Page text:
For those using SLE Add On products, we have improved the error message if an Add On Product cannot be added during an AutoYaST installation. The user can see now which wrongly configured Add On Product has produced the error.

AutoYaST reporting which Add On is wrong

This will be specially useful with the upcoming SLE15, in which the concepts of Add Ons and Modules will become more relevant than ever.

Fixed a crash when shutting down the YaST user interface

And now it’s time for the corresponding dose of technical insights for those who enjoy that part of our reports.

When UI::OpenDialog() and UI::CloseDialog() calls didn’t match when shutting down the UI (user interface YaST component), you’d get a segmentation fault with a core dump. Well, you did want to shut down YaST, but probably not like that. This is now fixed.

After tracking this down, it was surprisingly simple to reproduce: Just use the YaST version of the trivial “Hello, World” program and comment out the UI::CloseDialog() call.

This was a case of providing additional error reporting causing more problems than the original error: leaving dialogs open while terminating the program is an error, of course. But fixing this little problem by cleaning up the remaining dialogs lead to handling widgets after some of the underlying infrastructure (in this case the QApplication) was already destroyed, so all the QWidgets were also destroyed (because the QApplication takes care of that), but YaST’s generic UI layer was still unaware of that fact and tried to destroy them again.

This is now fixed by properly cleaning up the widget tree in YaST’s generic UI layer first which will also clean up the associated QWidgets so there is nothing left to clean up for the QApplication.

This might also fix a number of similar segfaults in other situations where the YaST Ruby engine would need to shut down because of other problems, e.g. when there is an unhandled Ruby exception.

Surprisingly enough, this must have been a very old (10+ years?) bug, but it never became quite obvious, or at least nobody was ever annoyed enough to try to track it down.

If you want even more details, check the conversation in the bug report.

More to come

The end of this sprint caught up with a lot of almost finished stuff. But following the Scrum principle of “nothing is done until it fits the Definition of Done”, we don’t blog about such stuff. Fortunately, that means the next report will likely be quite juicy. So, see you again in a couple of weeks!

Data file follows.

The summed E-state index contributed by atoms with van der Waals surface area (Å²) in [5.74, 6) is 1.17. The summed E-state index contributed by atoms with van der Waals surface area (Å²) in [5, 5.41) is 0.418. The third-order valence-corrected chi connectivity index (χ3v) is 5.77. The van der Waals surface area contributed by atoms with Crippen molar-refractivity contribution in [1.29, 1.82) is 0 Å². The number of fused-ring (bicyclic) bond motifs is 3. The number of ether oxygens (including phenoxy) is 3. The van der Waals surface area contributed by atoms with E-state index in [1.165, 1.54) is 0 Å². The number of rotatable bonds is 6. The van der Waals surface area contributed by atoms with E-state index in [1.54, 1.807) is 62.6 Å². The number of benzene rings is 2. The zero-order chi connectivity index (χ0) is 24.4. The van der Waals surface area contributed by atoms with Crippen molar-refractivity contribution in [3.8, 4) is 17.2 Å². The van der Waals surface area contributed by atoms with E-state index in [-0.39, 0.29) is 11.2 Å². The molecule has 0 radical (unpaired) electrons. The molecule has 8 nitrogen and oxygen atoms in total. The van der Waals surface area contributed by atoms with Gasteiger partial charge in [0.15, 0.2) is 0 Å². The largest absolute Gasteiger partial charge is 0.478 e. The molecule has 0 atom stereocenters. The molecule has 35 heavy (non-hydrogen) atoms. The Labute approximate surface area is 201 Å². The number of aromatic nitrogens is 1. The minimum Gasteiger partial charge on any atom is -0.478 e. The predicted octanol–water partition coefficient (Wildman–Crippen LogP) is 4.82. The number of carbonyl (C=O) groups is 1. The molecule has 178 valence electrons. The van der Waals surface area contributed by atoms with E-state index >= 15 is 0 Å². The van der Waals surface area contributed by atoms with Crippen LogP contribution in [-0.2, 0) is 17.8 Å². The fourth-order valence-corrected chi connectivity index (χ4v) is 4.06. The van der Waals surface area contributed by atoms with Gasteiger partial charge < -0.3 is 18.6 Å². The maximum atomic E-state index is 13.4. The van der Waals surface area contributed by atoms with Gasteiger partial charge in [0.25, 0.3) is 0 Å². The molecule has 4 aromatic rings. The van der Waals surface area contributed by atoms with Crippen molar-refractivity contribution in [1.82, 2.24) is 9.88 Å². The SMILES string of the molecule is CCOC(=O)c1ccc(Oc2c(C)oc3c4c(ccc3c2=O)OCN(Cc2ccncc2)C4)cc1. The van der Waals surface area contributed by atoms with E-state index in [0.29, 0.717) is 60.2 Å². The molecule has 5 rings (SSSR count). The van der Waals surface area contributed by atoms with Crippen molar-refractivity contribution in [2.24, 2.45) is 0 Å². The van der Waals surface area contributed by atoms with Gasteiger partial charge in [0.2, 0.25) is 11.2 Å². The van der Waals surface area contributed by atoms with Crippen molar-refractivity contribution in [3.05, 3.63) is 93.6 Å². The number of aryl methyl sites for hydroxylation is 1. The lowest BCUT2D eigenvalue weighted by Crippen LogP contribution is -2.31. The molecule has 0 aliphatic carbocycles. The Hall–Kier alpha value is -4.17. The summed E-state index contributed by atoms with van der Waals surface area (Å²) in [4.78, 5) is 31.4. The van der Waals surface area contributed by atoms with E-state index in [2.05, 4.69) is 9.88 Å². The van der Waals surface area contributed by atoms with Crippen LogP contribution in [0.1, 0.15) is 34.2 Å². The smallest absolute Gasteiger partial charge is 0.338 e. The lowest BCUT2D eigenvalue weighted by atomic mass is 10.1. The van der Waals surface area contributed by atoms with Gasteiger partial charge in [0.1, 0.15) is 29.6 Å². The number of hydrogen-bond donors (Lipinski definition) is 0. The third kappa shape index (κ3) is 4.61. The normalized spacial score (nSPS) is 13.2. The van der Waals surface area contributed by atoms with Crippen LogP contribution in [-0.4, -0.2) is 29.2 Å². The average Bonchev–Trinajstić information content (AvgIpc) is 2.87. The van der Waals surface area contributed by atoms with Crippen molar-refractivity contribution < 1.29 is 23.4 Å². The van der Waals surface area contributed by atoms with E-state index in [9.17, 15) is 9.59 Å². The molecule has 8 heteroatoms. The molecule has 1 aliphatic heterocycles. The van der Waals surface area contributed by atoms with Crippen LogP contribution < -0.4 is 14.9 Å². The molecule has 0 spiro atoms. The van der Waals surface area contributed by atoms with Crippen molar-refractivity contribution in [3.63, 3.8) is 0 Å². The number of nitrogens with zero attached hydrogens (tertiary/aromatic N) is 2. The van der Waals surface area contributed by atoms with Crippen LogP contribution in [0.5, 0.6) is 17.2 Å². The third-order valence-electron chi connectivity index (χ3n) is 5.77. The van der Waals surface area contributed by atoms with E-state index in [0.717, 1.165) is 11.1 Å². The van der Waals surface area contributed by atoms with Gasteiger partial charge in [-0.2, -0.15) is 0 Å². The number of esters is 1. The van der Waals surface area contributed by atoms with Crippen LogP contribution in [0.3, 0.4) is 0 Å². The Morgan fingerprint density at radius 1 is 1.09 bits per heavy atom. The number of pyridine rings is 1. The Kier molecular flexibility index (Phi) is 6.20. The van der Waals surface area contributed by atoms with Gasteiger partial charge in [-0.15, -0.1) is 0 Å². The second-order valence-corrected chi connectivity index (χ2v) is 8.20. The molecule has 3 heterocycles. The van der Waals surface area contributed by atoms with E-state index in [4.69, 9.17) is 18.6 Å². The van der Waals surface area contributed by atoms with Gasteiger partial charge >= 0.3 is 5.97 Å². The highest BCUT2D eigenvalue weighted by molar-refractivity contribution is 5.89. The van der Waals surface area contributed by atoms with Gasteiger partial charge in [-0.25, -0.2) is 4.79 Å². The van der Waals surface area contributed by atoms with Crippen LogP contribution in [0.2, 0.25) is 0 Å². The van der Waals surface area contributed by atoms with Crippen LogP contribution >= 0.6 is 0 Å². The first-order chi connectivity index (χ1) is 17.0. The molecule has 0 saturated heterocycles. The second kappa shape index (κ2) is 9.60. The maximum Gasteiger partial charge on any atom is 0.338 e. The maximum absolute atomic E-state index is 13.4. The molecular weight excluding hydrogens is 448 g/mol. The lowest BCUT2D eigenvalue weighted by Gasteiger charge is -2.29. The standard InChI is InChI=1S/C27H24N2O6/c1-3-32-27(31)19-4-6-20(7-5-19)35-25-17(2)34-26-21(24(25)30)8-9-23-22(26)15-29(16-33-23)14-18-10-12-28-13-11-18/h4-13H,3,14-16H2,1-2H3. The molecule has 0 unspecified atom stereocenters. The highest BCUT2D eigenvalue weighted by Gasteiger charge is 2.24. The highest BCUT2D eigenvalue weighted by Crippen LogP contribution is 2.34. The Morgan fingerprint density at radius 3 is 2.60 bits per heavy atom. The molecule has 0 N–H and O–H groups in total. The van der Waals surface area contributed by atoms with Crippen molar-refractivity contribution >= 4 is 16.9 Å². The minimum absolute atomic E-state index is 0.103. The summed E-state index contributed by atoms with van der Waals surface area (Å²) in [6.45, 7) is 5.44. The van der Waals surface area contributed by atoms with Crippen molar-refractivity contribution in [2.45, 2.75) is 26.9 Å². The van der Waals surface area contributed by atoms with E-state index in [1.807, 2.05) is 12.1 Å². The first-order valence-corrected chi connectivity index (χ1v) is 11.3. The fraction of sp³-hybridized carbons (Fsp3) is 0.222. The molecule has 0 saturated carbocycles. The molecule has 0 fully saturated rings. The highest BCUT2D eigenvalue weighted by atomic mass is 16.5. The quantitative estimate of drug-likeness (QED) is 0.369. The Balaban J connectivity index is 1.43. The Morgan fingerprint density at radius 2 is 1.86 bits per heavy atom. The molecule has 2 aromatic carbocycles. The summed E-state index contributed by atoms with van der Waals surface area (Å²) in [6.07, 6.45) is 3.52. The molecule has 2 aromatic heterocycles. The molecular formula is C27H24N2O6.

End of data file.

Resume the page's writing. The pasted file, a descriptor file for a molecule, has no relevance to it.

Highlights of YaST Development Sprint 48

January 9th, 2018 by

The YaST team finished its 47th Sprint right before the Christmas break but, sadly, we had not published the corresponding report… until now. The last sprint of the year brought some interesting changes, like Chrony support for AutoYaST, better multi-products medium handling, etc. So let’s recap those changes.

Chrony support in AutoYaST

As part of our effort to support Chrony as the default NTP service for (open)SUSE, we have revamped how AutoYaST handles the configuration of such a service. The first noticeable change is that we have redesigned the schema which, instead of containing low level configuration options, is now composed of a set of high level ones that are applied on top of the default settings.

And here is how the new (and nicer) configuration looks like:

<ntp-client>
  <ntp_policy>auto</ntp_policy>
  <ntp_servers config:type="list">
    <ntp_server>
      <iburst config:type="boolean">false</iburst>
      <address>cz.pool.ntp.org</address>
      <offline config:type="boolean">true</offline>
    </ntp_server>
  </ntp_servers>
  <ntp_sync>15</ntp_sync>
</ntp-client>

Updating the Remote Administration Capabilities

During this sprint, the remote administration client has been deeply modified. To begin with, as xinetd is being replaced by systemd sockets, we have dropped that dependency (adjusting the code accordingly).

Additionally the VNC handling have been improved too. Until now, YaST offered the possibility to connect through a web browser using a Java applet. Now YaST allows the user to enable/disable this feature (check the screenshot below to see how it looks now). It is worth to mention that Michal Srb has replaced the old viewer with novnc, a JavaScript based one. Thanks a lot for that, Michal!

And last but not least, we have seized the occasion to do some code cleaning, reimplementing some dialogs using the Common Widget Manipulation object oriented API.

Modifying AutoYaST Profile During Installation